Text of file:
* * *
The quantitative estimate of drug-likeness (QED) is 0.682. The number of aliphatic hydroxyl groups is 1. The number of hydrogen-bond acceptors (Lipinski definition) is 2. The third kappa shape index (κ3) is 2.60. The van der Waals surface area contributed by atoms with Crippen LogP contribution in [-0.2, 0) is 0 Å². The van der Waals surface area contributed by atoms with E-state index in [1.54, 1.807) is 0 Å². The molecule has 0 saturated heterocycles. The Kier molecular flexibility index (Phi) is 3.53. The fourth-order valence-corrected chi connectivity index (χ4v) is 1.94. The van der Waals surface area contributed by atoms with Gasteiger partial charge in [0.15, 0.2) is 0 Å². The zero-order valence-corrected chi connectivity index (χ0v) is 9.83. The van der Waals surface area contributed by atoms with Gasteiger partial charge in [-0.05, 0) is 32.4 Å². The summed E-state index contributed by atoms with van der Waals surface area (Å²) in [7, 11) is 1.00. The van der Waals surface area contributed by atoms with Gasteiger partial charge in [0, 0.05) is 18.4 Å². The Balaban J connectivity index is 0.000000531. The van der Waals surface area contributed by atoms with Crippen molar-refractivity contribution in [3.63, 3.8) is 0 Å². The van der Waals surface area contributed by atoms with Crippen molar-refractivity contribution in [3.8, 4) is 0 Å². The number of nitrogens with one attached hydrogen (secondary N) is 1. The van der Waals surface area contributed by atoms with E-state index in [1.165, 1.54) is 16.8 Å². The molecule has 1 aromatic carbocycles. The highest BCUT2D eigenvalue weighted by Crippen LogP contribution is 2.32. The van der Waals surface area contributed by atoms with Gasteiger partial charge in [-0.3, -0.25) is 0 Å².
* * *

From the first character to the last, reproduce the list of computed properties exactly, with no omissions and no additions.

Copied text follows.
The quantitative estimate of drug-likeness (QED) is 0.682. The number of aliphatic hydroxyl groups is 1. The number of hydrogen-bond acceptors (Lipinski definition) is 2. The third kappa shape index (κ3) is 2.60. The van der Waals surface area contributed by atoms with Crippen LogP contribution in [-0.2, 0) is 0 Å². The van der Waals surface area contributed by atoms with E-state index in [1.54, 1.807) is 0 Å². The molecule has 0 saturated heterocycles. The Kier molecular flexibility index (Phi) is 3.53. The fourth-order valence-corrected chi connectivity index (χ4v) is 1.94. The van der Waals surface area contributed by atoms with Gasteiger partial charge in [0.15, 0.2) is 0 Å². The zero-order valence-corrected chi connectivity index (χ0v) is 9.83. The van der Waals surface area contributed by atoms with Gasteiger partial charge in [-0.05, 0) is 32.4 Å². The summed E-state index contributed by atoms with van der Waals surface area (Å²) in [7, 11) is 1.00. The van der Waals surface area contributed by atoms with Gasteiger partial charge in [0, 0.05) is 18.4 Å². The Balaban J connectivity index is 0.000000531. The van der Waals surface area contributed by atoms with Crippen molar-refractivity contribution in [3.63, 3.8) is 0 Å². The van der Waals surface area contributed by atoms with Crippen molar-refractivity contribution in [3.8, 4) is 0 Å². The number of nitrogens with one attached hydrogen (secondary N) is 1. The van der Waals surface area contributed by atoms with E-state index in [1.165, 1.54) is 16.8 Å². The molecule has 1 aromatic carbocycles. The highest BCUT2D eigenvalue weighted by Crippen LogP contribution is 2.32. The van der Waals surface area contributed by atoms with Gasteiger partial charge in [-0.3, -0.25) is 0 Å².